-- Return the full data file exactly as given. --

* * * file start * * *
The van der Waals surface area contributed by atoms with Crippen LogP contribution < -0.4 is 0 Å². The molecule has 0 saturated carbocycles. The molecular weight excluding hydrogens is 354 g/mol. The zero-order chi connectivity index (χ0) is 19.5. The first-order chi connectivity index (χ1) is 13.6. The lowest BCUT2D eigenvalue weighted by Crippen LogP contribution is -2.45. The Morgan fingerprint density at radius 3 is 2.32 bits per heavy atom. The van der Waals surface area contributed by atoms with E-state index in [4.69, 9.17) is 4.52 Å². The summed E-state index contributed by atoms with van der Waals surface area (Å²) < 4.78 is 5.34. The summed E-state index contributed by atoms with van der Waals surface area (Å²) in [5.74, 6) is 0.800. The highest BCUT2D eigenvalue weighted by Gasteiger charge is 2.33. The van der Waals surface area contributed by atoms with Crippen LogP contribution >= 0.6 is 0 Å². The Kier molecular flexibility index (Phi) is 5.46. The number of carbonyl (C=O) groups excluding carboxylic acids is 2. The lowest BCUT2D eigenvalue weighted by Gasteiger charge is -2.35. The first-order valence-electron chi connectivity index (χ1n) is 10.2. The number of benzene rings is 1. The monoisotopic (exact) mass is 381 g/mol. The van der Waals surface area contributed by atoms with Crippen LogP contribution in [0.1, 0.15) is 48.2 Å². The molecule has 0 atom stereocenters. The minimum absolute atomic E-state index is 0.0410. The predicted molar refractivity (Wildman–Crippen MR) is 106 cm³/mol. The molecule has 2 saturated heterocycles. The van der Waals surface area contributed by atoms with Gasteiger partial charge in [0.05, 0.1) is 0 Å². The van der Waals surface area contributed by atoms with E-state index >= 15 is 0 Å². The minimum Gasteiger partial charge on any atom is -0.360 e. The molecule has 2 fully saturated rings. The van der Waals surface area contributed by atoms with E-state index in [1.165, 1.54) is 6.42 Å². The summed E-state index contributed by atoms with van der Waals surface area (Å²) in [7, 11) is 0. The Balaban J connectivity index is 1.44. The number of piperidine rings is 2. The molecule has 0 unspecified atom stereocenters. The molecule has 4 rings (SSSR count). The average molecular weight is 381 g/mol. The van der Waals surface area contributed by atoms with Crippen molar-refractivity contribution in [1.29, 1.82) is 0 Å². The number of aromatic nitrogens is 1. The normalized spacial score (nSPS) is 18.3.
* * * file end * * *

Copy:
The van der Waals surface area contributed by atoms with Crippen LogP contribution < -0.4 is 0 Å². The molecule has 0 saturated carbocycles. The molecular weight excluding hydrogens is 354 g/mol. The zero-order chi connectivity index (χ0) is 19.5. The first-order chi connectivity index (χ1) is 13.6. The lowest BCUT2D eigenvalue weighted by Crippen LogP contribution is -2.45. The Morgan fingerprint density at radius 3 is 2.32 bits per heavy atom. The van der Waals surface area contributed by atoms with E-state index in [4.69, 9.17) is 4.52 Å². The summed E-state index contributed by atoms with van der Waals surface area (Å²) < 4.78 is 5.34. The summed E-state index contributed by atoms with van der Waals surface area (Å²) in [5.74, 6) is 0.800. The highest BCUT2D eigenvalue weighted by Gasteiger charge is 2.33. The van der Waals surface area contributed by atoms with Crippen LogP contribution >= 0.6 is 0 Å². The Kier molecular flexibility index (Phi) is 5.46. The number of carbonyl (C=O) groups excluding carboxylic acids is 2. The lowest BCUT2D eigenvalue weighted by Gasteiger charge is -2.35. The first-order valence-electron chi connectivity index (χ1n) is 10.2. The number of benzene rings is 1. The monoisotopic (exact) mass is 381 g/mol. The van der Waals surface area contributed by atoms with Crippen LogP contribution in [0.1, 0.15) is 48.2 Å². The molecule has 0 atom stereocenters. The minimum absolute atomic E-state index is 0.0410. The predicted molar refractivity (Wildman–Crippen MR) is 106 cm³/mol. The molecule has 2 saturated heterocycles. The van der Waals surface area contributed by atoms with Gasteiger partial charge in [0.05, 0.1) is 0 Å². The van der Waals surface area contributed by atoms with E-state index >= 15 is 0 Å². The minimum Gasteiger partial charge on any atom is -0.360 e. The molecule has 2 fully saturated rings. The van der Waals surface area contributed by atoms with E-state index in [1.165, 1.54) is 6.42 Å². The summed E-state index contributed by atoms with van der Waals surface area (Å²) in [7, 11) is 0. The Balaban J connectivity index is 1.44. The number of piperidine rings is 2. The molecule has 0 unspecified atom stereocenters. The molecule has 4 rings (SSSR count). The average molecular weight is 381 g/mol. The van der Waals surface area contributed by atoms with Crippen molar-refractivity contribution in [1.29, 1.82) is 0 Å². The number of aromatic nitrogens is 1. The normalized spacial score (nSPS) is 18.3.